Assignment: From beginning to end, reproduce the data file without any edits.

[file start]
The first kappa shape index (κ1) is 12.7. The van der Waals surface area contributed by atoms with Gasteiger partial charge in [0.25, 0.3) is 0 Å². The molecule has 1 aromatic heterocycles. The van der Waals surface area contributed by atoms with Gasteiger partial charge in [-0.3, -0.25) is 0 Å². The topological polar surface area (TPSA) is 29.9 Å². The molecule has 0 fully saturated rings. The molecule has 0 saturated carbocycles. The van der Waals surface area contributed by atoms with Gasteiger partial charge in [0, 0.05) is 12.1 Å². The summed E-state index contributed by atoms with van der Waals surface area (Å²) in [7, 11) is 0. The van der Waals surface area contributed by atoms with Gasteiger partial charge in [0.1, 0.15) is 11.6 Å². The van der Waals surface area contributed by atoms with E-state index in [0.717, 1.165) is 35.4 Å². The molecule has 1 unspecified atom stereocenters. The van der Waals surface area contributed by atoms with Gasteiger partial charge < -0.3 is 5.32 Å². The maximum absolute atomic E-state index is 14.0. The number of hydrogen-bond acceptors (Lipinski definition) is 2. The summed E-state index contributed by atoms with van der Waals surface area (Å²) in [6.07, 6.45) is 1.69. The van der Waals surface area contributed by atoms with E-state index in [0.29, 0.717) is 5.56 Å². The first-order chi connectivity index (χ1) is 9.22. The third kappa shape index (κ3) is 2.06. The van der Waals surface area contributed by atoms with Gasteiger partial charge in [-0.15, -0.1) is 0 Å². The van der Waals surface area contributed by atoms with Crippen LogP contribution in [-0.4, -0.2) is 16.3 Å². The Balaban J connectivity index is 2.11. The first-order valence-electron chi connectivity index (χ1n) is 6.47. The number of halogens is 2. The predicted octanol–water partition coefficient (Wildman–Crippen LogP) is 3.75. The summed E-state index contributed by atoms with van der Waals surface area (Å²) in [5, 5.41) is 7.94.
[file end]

The first kappa shape index (κ1) is 12.7. The van der Waals surface area contributed by atoms with Gasteiger partial charge in [0.25, 0.3) is 0 Å². The molecule has 1 aromatic heterocycles. The van der Waals surface area contributed by atoms with Gasteiger partial charge in [-0.3, -0.25) is 0 Å². The topological polar surface area (TPSA) is 29.9 Å². The molecule has 0 fully saturated rings. The molecule has 0 saturated carbocycles. The van der Waals surface area contributed by atoms with Gasteiger partial charge in [0, 0.05) is 12.1 Å². The summed E-state index contributed by atoms with van der Waals surface area (Å²) in [7, 11) is 0. The van der Waals surface area contributed by atoms with Gasteiger partial charge in [0.1, 0.15) is 11.6 Å². The van der Waals surface area contributed by atoms with E-state index in [0.717, 1.165) is 35.4 Å². The molecule has 1 unspecified atom stereocenters. The van der Waals surface area contributed by atoms with Gasteiger partial charge < -0.3 is 5.32 Å². The maximum absolute atomic E-state index is 14.0. The number of hydrogen-bond acceptors (Lipinski definition) is 2. The summed E-state index contributed by atoms with van der Waals surface area (Å²) in [6.07, 6.45) is 1.69. The van der Waals surface area contributed by atoms with E-state index in [0.29, 0.717) is 5.56 Å². The first-order chi connectivity index (χ1) is 9.22. The third kappa shape index (κ3) is 2.06. The van der Waals surface area contributed by atoms with Gasteiger partial charge in [-0.15, -0.1) is 0 Å². The van der Waals surface area contributed by atoms with Crippen LogP contribution in [-0.4, -0.2) is 16.3 Å². The Balaban J connectivity index is 2.11. The first-order valence-electron chi connectivity index (χ1n) is 6.47. The number of halogens is 2. The predicted octanol–water partition coefficient (Wildman–Crippen LogP) is 3.75. The summed E-state index contributed by atoms with van der Waals surface area (Å²) in [5, 5.41) is 7.94.